It wasn’t exactly what you’d call fear, rather a strange sadness – a sadness that had nothing human about it anymore, for it lacked both courage and hope. This was how animals waited to die. It was the way fish caught in a net watch the shadow of the fisherman moving back and forth above them. (p. 46)

“They look so tired, so hot!” everyone kept saying, but not one of them thought to open their doors, to invite these wretches inside, to welcome them into the shady bits of heaven that the refugees could glimpse behind the houses, where wooden benches nestled in arbours amid redcurrant bushes and roses. There were just too many of them. Too many weary, pale faces, dripping with sweat, too many wailing children, too many trembling lips asking, “Do you know where we could get a room? A bed?”… “Would you tell us where we could find a restaurant, please, Madame?” It prevented the townspeople from being charitable. (p. 50)

It was an inexpressible relief to see once again all his famous friends, even his enemies. Today any disagreements seemed unimportant. They were all on the same side, they were all together! They were living proof that nothing was changing. Contrary to belief, they weren’t witnessing some extraordinary cataclysm, the end of the world, but rather a series of purely human events, limited in time and space, which, all in all, affected only the lives of people they didn’t know. (pp. 164-5)

Pedaços de Vancouver #1

Vancouver tem:

marinas a toda a volta

o mercado de Granville

barquinhos coloridos (aquabus) a fazer a travessia para a cidade

Yaletown com lojas a fazer lembrar o Soho

prédios altos de vidro... muitos!

cruzeiros que partem para o Alaska

aviões que amaram na baía com as montanhas nevadas no horizonte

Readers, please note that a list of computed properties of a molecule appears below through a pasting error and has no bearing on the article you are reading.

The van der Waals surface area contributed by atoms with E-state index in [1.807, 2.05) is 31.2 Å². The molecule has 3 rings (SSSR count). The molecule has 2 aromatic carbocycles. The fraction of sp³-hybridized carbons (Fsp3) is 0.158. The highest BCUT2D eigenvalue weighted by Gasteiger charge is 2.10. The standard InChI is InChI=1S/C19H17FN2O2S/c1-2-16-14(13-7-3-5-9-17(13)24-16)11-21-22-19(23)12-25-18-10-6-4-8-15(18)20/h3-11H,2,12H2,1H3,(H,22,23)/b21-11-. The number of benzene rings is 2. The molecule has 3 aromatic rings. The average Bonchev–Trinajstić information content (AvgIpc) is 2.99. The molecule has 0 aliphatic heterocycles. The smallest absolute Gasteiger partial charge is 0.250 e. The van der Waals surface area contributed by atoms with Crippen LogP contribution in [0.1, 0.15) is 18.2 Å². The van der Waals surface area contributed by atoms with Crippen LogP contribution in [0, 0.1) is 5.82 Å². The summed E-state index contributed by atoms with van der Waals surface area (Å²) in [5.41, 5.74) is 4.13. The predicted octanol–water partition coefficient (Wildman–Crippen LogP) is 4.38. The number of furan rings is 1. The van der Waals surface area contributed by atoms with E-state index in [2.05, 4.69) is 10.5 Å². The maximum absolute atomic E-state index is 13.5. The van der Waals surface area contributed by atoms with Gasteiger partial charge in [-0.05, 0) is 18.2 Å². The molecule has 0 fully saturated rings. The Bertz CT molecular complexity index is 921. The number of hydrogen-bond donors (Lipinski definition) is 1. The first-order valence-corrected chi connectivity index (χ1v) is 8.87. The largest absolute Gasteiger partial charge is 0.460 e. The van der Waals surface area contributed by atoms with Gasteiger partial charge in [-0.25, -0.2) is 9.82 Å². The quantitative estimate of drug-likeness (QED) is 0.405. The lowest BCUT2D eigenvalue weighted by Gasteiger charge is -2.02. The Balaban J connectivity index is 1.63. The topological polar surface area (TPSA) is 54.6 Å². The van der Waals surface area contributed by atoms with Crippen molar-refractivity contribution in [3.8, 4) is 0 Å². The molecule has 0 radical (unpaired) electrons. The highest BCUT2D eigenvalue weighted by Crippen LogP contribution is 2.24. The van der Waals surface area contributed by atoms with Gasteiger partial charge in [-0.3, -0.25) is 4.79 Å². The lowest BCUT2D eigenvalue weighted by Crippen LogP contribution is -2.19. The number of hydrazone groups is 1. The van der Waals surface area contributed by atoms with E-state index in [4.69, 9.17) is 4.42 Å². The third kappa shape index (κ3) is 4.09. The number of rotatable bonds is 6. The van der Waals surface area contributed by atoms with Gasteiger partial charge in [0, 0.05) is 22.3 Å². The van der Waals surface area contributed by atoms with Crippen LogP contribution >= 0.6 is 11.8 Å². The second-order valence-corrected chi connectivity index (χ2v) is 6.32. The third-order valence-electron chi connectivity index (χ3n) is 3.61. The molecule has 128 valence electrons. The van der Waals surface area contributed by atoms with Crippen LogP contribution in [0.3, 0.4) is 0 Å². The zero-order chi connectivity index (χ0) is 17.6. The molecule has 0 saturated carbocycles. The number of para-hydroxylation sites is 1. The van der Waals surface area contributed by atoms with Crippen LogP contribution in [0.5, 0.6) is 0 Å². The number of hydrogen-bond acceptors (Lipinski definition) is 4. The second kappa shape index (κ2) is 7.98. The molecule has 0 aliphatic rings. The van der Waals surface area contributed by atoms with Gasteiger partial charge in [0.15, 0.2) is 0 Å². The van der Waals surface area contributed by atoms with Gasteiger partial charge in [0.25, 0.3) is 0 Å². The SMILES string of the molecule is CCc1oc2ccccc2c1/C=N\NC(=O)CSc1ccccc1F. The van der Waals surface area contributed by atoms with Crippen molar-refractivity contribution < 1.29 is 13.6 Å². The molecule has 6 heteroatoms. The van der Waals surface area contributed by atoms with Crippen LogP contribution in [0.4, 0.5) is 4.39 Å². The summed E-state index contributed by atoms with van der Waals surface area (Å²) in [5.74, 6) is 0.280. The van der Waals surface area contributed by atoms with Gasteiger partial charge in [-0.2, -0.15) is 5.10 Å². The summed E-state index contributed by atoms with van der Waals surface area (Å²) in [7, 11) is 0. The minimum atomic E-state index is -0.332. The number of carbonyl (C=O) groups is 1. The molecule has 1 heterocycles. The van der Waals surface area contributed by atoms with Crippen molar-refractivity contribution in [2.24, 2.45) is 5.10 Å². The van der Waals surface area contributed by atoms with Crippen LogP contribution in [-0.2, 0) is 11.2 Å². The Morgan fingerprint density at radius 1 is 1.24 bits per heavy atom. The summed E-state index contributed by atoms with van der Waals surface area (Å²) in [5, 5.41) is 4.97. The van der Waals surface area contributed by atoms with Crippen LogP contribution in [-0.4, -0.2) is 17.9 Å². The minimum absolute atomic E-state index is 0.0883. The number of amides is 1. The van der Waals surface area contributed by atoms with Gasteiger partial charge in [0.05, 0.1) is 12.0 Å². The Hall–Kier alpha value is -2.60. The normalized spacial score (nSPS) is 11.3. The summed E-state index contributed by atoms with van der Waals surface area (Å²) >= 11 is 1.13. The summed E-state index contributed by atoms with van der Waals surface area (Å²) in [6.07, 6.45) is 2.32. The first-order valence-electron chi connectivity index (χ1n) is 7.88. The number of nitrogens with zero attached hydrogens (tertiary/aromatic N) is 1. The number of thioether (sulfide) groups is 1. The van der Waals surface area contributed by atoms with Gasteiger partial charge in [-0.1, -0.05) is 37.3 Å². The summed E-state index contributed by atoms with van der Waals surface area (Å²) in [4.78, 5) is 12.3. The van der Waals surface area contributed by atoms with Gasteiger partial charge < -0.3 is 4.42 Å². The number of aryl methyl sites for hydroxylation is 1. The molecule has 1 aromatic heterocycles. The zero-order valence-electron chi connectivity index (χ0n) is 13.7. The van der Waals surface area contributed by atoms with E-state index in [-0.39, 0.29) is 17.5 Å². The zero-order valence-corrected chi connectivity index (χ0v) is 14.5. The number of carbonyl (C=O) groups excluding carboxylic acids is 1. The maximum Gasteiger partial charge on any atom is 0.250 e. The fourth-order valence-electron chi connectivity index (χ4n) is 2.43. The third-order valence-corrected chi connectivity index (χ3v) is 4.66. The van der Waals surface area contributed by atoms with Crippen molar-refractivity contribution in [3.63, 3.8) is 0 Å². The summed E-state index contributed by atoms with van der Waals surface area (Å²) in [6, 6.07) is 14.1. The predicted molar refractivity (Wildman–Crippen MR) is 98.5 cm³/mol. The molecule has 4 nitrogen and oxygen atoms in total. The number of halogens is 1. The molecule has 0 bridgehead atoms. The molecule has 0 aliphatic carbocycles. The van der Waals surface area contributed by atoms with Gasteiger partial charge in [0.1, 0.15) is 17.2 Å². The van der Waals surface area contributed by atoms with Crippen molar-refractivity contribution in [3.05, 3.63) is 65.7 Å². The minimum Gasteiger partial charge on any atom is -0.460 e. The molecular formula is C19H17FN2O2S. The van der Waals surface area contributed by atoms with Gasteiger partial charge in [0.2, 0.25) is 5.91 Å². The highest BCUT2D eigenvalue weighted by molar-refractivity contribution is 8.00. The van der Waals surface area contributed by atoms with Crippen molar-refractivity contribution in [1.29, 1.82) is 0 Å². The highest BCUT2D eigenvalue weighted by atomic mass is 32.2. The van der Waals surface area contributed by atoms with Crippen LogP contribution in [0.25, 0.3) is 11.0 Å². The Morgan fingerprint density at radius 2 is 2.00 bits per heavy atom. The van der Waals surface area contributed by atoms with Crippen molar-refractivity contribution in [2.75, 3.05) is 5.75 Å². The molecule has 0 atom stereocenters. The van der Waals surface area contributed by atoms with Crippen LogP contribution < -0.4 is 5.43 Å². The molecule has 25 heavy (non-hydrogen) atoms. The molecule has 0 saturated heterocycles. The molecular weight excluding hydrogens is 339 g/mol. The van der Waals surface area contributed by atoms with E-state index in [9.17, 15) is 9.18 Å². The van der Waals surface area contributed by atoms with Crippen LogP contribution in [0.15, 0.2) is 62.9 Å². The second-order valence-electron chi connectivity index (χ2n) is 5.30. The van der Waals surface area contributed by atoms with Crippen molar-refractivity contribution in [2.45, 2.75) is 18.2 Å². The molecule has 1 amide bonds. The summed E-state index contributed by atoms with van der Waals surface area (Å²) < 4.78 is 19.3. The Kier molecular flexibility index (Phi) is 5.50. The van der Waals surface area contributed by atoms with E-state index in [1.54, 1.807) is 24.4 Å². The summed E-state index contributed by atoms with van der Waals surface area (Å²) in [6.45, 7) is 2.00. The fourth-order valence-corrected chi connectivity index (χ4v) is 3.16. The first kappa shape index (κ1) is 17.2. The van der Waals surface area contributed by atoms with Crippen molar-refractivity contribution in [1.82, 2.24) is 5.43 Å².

montanhas a toda a volta da água a (quase) toda a volta

muitos arranha-céus em ruas movimentadas e verdes

muitos parques com vista para a água e as montanhas...

19 junho, 2008

Ditto #76

Laughter and tears are both responses to frustration and exhaustion. I myself prefer to laugh, since there is less cleaning up to do afterward.

-- Kurt Vonnegut

18 junho, 2008


A 20 km de Victoria (capital da província Canadiana de British Columbia) ficam os jardins de Butchart, que fazem muito lembrar os vários jardins da Madeira!

17 junho, 2008

Espantos #119

Na costa oeste, os prédios que servem de bibliotecas têm o seu quê de artístico.

Em Vancouver a biblioteca toma a forma de um coliseu romano.

Caprichos #48

@ L'entracte Opéra, à Paris

Pormenores #28

Reflexo no prédio do sheraton em Vancouver, British Columbia, Canadá

15 junho, 2008

Espantos #118

Olympic mountains

Vistas do barco de Seattle no estado Americano de Washington para a cidade de Victoria, capital da província Canadiana de Bristish Columbia. Na linha do horizonte as nuvens brancas confundem-se com a neve no topo das montanhas.

14 junho, 2008

Coisas que não mudam #46

Os extravagantes prédios de Frank Gehry... aqui a biblioteca de Seattle.

13 junho, 2008

Espantos #117

Seattelites proudly joke about it...

What a beautiful Seattle day!

Pormenores #27

Pike Place Market, Seattle, WA

08 junho, 2008

Numa sala perto de mim #61

Juno, numa tv de 56''... é algo deferente! Gostei dos exemplos de maturidade e de falta dela, sem que a idade seja tida nem achada. Ficaram-me na cabeça as músicas da banda sonora como que cantadas em sussuro, como esta:

I'm sticking with you
'Cos I'm made out of glue
Anything that you might do
I'm gonna do too

07 junho, 2008

Coisas que não mudam #44

You're a spectator of your own life.

1. people come in & out of your life at their own leisure: they want to come in, you let them; they want to go out, you let them. What can you do...

2. you apply for 100 jobs and then the market plays its random hand, you like what you end up with, but you did very little for it.

3. you're house hunting (on foot) for three days and end up with a tan... coooool ;-)

Coisas que não mudam #43

O fim da tarde dá ao céu tons rosa.
Também há hora de ponta de fim de tarde nos aeroportos.

Espantos #116

Por mais que voe, não deixam de me surpreender as formas das nuvens que se vêem lá de cima... fofos pedaços gigantes de algodão!

06 junho, 2008

Espantos #115

Chegar a Nashville, apanhar o shuttle e ouvir música brasileira...

E o motivo todo o mundo já conhece
É que o de cima sobe e o de baixo desce
Bom xibom xibom bombom